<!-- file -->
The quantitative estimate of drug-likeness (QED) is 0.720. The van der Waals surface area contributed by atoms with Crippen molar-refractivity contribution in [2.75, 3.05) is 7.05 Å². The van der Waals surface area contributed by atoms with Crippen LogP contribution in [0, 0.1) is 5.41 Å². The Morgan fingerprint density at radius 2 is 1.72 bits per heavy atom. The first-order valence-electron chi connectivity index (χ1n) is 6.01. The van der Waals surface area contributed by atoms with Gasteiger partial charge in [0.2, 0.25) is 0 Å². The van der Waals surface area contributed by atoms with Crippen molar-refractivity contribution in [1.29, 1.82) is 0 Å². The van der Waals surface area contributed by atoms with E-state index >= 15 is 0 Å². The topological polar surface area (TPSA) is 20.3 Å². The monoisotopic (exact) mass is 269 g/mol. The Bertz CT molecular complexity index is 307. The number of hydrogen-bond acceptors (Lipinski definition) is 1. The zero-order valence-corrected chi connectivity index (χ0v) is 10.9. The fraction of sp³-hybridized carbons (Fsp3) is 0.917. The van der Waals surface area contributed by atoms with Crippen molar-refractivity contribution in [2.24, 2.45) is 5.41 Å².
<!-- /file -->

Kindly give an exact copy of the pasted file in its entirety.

The quantitative estimate of drug-likeness (QED) is 0.720. The van der Waals surface area contributed by atoms with Crippen molar-refractivity contribution in [2.75, 3.05) is 7.05 Å². The van der Waals surface area contributed by atoms with Crippen LogP contribution in [0, 0.1) is 5.41 Å². The Morgan fingerprint density at radius 2 is 1.72 bits per heavy atom. The first-order valence-electron chi connectivity index (χ1n) is 6.01. The van der Waals surface area contributed by atoms with Gasteiger partial charge in [0.2, 0.25) is 0 Å². The van der Waals surface area contributed by atoms with Crippen molar-refractivity contribution in [1.29, 1.82) is 0 Å². The van der Waals surface area contributed by atoms with E-state index >= 15 is 0 Å². The topological polar surface area (TPSA) is 20.3 Å². The monoisotopic (exact) mass is 269 g/mol. The Bertz CT molecular complexity index is 307. The number of hydrogen-bond acceptors (Lipinski definition) is 1. The zero-order valence-corrected chi connectivity index (χ0v) is 10.9. The fraction of sp³-hybridized carbons (Fsp3) is 0.917. The van der Waals surface area contributed by atoms with Crippen molar-refractivity contribution in [2.24, 2.45) is 5.41 Å².